How Exercise Can Alleviate the Pain of Fibromyalgia

Good pain versus bad pain
Tolton acknowledges that exercise does cause her pain, but she sees it as "good pain"—pain that allows her body to release its own painkillers, endorphins.

"It's easier for me to run than it is for me to do the chores, because the endorphins really help. I can run and get an endorphin hit and feel pain-free for a while. I try to exercise at least four times a week and hopefully more."

The challenge of going it alone
Rooks acknowledges that it can be very hard for a fibromyalgia patient to begin and maintain a routine. He recommends joining a group—ideally a group of fibromyalgia sufferers—or, if that's not possible, setting small, realistic goals.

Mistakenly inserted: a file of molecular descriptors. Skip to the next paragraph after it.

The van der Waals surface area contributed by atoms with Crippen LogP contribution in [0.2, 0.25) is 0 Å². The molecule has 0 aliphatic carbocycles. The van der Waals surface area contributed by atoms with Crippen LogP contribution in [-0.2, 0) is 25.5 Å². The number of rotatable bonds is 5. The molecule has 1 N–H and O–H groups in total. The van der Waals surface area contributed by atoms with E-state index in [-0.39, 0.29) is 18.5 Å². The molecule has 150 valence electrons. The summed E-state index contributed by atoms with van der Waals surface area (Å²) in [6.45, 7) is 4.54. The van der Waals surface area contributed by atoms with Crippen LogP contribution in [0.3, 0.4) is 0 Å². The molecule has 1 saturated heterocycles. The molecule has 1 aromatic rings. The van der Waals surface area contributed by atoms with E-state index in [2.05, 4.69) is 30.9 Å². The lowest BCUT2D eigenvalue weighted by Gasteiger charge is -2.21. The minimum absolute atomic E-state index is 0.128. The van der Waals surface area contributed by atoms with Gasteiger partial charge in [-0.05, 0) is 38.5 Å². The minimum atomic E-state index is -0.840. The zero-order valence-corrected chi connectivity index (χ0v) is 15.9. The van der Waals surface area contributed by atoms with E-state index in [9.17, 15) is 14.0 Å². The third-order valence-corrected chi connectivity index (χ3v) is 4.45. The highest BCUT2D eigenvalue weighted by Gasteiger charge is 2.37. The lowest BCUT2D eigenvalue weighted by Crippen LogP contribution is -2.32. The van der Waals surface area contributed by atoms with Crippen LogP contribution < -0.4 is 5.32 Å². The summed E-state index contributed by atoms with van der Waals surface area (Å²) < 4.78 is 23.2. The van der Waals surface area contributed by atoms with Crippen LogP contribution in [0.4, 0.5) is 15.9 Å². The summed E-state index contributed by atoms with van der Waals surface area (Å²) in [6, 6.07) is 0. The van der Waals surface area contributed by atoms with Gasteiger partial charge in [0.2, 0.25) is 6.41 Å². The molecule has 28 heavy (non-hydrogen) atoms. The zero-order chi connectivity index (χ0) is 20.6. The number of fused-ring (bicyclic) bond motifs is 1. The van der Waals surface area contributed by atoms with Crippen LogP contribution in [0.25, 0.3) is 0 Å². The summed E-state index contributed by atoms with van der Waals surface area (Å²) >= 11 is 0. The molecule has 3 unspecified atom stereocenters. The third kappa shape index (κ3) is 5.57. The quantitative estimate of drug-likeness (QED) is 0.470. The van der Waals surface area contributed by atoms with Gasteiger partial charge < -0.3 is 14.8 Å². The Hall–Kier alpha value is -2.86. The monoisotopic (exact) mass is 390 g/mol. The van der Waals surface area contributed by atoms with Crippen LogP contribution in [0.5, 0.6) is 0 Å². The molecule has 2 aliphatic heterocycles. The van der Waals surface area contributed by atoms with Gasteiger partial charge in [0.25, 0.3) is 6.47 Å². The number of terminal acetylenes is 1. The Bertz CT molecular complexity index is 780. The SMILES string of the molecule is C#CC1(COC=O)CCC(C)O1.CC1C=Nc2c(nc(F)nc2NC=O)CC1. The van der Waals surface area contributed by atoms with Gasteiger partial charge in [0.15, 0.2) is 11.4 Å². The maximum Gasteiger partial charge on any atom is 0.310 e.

Even for a committed exerciser, however, it can be complicated. Tolton supplements her regimen with injections of novocaine into tender points (the particularly painful spots in the muscles) on a regular basis. And on days when her pain is elevated, she adjusts her expectations of what she can achieve.

For tips on how to make exercise part of your treatment regimen, visit our A-Z Health Library.

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Lead writer: Suzanne Levy
Last Updated: May 09, 2008

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